Owners, builders, and architects alike continue to face common challenges positioning technology in their day-to-day workflows. Recently, we engaged with an architecture firm who had robust training materials, well-defined standards and templates, and a robust centralized content management system to beat.
Even with these investments, the group reported to us that many of their teams still favored recycling content from project-to-project, insisted on their per-team standards, and frequently claimed they didn’t have time to watch training videos aimed at squashing these habits. This describes something we see often: a lack of commitment to learn and apply some well thought-out technologies and processes. But what would cause this?
To respond to these challenges, we sought out to understand how people learn. To illustrate this, we turned to The One Thing You Need to Know…About Great Managing, Great Leading, and Sustained Individual Success by Marcus Buckingham. Here, three major learning styles are identified: analyzers, doers, and watchers.
An analyzer learns before action
An analyzer is someone who craves information and seeks a required amount of it for their own understanding before trying something new.
They “understand a task by taking it apart, examining its elements, and reconstructing it piece by piece.” An analyzer is someone who craves information and seeks a required amount of it for their own understanding before trying something new. These individuals enjoy a classroom setting and will evolve their understanding of a task by imagining how something will play out through role playing. An important consideration for analyzers is that they do not want to make mistakes and will never “wing it.”
A doer learns during action
A doer will cherish their mistakes as they see them as a needed for learning.
“…The absolute best way to teach a doer is to throw [them] in the middle of a new situation and tell [them] to wing it.” A doer will cherish their mistakes as they see them as a needed for learning. Doers want to know the outcome of a process and will make attempts at solving it on their own. A great way to challenge doers in their self-learning adventures is to gradually increase the complexity of the outcomes incrementally to avoid initial overwhelm of a new situation. Don’t be offended if a doer ignores your advice – sometimes they need to experience the solution themselves before they believe your input.
Combining doers and analyzers on a team can cause conflict due to the obvious character traits that are in direct opposition to each other. Analyzers will be a challenge to doers because an analyzer will request requisite data before action when a doer expects to collect that data through action. Doers wil challenge analyzers because a doer’s desire to make mistakes and learn through action is seen as dangerous to analyzers. Just be aware of these situations and communicate with each other when things feel tense. In many cases, the next step is action.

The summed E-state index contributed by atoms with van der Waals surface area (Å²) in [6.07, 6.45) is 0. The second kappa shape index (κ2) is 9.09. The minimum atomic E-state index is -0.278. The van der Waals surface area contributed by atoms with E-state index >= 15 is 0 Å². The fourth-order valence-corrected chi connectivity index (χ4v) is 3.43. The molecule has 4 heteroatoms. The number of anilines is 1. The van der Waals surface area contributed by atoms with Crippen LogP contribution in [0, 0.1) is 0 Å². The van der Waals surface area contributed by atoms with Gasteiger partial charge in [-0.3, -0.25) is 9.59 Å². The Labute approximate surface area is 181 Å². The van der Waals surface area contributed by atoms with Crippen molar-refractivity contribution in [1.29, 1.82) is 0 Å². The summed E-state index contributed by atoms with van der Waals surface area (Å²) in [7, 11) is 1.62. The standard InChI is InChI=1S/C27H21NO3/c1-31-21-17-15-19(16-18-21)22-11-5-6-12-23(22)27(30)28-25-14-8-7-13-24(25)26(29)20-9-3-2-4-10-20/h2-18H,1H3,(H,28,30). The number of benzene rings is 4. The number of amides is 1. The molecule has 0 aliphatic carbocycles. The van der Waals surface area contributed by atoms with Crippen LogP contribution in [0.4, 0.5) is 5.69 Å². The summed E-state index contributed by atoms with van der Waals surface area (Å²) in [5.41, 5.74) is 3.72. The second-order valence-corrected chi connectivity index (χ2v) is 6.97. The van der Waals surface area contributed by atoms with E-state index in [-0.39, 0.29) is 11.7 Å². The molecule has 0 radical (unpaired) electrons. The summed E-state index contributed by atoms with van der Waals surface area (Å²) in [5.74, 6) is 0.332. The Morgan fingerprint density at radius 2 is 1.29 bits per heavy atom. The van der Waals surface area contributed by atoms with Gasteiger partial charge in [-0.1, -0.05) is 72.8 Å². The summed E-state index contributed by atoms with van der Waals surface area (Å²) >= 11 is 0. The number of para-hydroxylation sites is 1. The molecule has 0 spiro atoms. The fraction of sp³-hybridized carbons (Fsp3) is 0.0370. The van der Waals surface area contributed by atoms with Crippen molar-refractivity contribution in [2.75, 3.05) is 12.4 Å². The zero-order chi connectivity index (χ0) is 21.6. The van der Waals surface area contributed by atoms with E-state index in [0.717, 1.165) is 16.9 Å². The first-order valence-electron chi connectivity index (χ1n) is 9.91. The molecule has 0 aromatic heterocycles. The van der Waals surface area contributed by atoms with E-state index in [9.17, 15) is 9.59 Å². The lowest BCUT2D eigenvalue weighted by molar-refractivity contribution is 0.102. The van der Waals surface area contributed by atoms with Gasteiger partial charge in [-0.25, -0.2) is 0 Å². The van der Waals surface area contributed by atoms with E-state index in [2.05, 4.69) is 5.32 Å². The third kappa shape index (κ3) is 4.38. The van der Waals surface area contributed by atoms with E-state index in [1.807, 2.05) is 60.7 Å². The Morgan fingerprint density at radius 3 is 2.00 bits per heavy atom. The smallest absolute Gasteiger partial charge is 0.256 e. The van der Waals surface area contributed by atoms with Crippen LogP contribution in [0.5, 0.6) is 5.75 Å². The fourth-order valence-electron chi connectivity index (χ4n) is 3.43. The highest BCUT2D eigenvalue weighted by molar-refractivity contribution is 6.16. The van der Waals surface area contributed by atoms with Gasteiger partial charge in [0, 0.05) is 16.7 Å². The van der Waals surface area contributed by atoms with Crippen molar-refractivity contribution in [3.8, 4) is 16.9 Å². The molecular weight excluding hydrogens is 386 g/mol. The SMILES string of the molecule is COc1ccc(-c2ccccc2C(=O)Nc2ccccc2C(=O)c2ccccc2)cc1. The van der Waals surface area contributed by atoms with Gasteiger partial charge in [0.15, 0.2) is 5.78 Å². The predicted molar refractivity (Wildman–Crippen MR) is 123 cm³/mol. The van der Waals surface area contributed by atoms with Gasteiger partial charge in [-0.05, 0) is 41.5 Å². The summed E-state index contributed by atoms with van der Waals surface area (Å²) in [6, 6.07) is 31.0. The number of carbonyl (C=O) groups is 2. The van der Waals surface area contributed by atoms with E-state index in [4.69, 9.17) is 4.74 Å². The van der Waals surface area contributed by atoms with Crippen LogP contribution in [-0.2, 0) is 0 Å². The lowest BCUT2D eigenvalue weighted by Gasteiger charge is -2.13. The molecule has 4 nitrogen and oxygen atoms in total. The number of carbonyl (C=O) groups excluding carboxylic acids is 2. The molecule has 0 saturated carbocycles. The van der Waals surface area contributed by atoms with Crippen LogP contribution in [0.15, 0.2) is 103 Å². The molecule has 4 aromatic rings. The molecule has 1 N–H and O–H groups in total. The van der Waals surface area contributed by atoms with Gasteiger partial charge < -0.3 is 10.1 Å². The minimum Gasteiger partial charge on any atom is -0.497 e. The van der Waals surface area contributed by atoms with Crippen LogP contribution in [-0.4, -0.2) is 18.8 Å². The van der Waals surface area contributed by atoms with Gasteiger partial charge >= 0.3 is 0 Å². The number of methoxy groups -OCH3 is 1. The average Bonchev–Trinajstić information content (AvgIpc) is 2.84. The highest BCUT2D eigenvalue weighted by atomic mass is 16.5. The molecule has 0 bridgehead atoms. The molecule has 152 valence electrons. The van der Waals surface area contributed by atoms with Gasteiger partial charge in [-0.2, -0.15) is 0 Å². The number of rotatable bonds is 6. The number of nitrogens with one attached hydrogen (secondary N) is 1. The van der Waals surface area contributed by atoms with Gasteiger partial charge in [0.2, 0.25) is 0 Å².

A watcher observes then mimics
Watchers need to see someone qualified complete a task to perfection
“Watchers can learn a great deal, but only when they are given the chance to see the total performance. […] For them what’s important is the context of each pixel, its position relative to all the others, and when they can see this, they can “get” it, only when they view the completed picture.” Watchers need to see someone qualified complete a task to perfection. They will mimic what has been observed and eventually take action by copying. Once they have copied enough, they will find their path and begin to embellish and apply their unique strengths to a process.
Partner a watcher with an experienced performer for some dedicated observation time. It’s worth pointing out that watchers are often seen as “poor learners” because a classroom setting and access to manuals is largely ineffective. Give a watcher what they need and appreciate that they do not take action until they have observed an expert complete a task or solve a problem.
More to come…
Helpful hint: these learning styles also apply when problem solving. Additionally, individuals will have a primary and secondary method of learning, and some utilize all three.
Thinking back to our firm who couldn’t quite move the needle using their video-based cloud learning platform, we challenged the notion that this would work for everyone. Based on these three types of learning and problem solving styles, we proposed new methods of skills uplift in addition to access to a video library and dedicated training time.
More on that in the next installment!
What type of learner/problem solver are you? How does your firm implement new technology and processes that address individuals’ learning needs? Tweet us @ProvingGroundIO